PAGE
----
Tuesday, June 18, 2013
Today from Hiiraan Online:
Food prices in Somalia rise to unprecedented highs
Friday, August 10, 2012
With the advent of the Muslim holy month of Ramadan, the Somali capital Mogadishu has witnessed a steady rise in the prices import commodities. The prices remain unstable for specific commodities such as rice, wheat, sugar and oil that are the commonly consumed goods in Somalia.
The unprecedented rise in prices of basic food commodities has greatly undermined the ability of a large percentage of Somali people to provide their families sufficient food during this holy month of Ramadan.
Analysts argue that demand has surpassed supply in Mogadishu and change in weather has made cargo ships headed to Somalia decrease their number of journeys prompting traders to capitalize on this situation: all this at the expense of the ordinary Somali people.
Skyrocketing food prices has sparked outrage among Mogadishu residents who want the government to regulate the prices of commodities to counter exploitation from traders.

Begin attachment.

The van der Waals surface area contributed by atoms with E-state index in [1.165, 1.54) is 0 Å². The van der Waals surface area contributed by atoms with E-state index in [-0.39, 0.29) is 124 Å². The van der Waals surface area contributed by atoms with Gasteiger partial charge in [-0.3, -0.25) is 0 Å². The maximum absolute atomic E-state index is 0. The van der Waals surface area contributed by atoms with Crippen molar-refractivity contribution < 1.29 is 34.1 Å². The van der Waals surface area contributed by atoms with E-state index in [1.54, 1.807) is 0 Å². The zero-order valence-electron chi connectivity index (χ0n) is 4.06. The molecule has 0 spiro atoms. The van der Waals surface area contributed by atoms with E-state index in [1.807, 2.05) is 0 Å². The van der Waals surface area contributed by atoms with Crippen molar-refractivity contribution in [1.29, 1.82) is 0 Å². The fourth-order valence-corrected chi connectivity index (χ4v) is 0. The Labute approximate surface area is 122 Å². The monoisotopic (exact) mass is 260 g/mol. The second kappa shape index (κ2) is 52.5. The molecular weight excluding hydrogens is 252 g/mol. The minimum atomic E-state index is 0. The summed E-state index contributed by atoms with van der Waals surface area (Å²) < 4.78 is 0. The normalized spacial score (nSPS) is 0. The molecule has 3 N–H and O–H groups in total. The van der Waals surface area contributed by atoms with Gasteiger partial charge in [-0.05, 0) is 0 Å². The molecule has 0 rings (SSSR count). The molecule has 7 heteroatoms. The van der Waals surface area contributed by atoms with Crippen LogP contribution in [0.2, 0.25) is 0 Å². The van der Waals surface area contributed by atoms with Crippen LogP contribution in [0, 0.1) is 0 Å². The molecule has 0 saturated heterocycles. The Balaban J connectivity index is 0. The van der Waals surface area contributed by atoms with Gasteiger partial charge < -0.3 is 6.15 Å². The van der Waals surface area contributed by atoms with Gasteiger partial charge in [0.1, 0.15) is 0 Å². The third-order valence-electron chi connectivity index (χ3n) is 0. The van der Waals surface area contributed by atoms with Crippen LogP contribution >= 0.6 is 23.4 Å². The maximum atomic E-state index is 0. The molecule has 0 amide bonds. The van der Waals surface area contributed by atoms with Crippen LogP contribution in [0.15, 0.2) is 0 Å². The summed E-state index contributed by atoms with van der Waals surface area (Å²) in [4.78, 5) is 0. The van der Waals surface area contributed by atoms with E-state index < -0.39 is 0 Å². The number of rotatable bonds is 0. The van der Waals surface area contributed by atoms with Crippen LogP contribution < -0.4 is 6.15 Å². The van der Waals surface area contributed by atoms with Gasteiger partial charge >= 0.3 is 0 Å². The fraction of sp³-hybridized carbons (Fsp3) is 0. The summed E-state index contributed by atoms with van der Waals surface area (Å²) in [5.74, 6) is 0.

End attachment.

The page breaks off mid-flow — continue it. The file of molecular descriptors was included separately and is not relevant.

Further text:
Ramadan in Somalia this year, coincided with high rise in prices of food stuffs, due to the economic downturn, which compounded the suffering of the poor, especially those displaced by the drought and war and live in difficult conditions in displacement camps.
The situation has aggravated for camp dwellers who apart from suffering from a severe famine and lack of food, the escalating prices means that the IDPs cannot afford to buy food from the Mogadishu markets.
The Somali Civil War and the absence of a centralized system of governance government still present many problems as the country’s interim government cannot regulate the prices of commodities. The UN says more than 7.5 million people in the Horn of Africa need food aid, but 2.5 million are in peril in a region of south-central Somalia.
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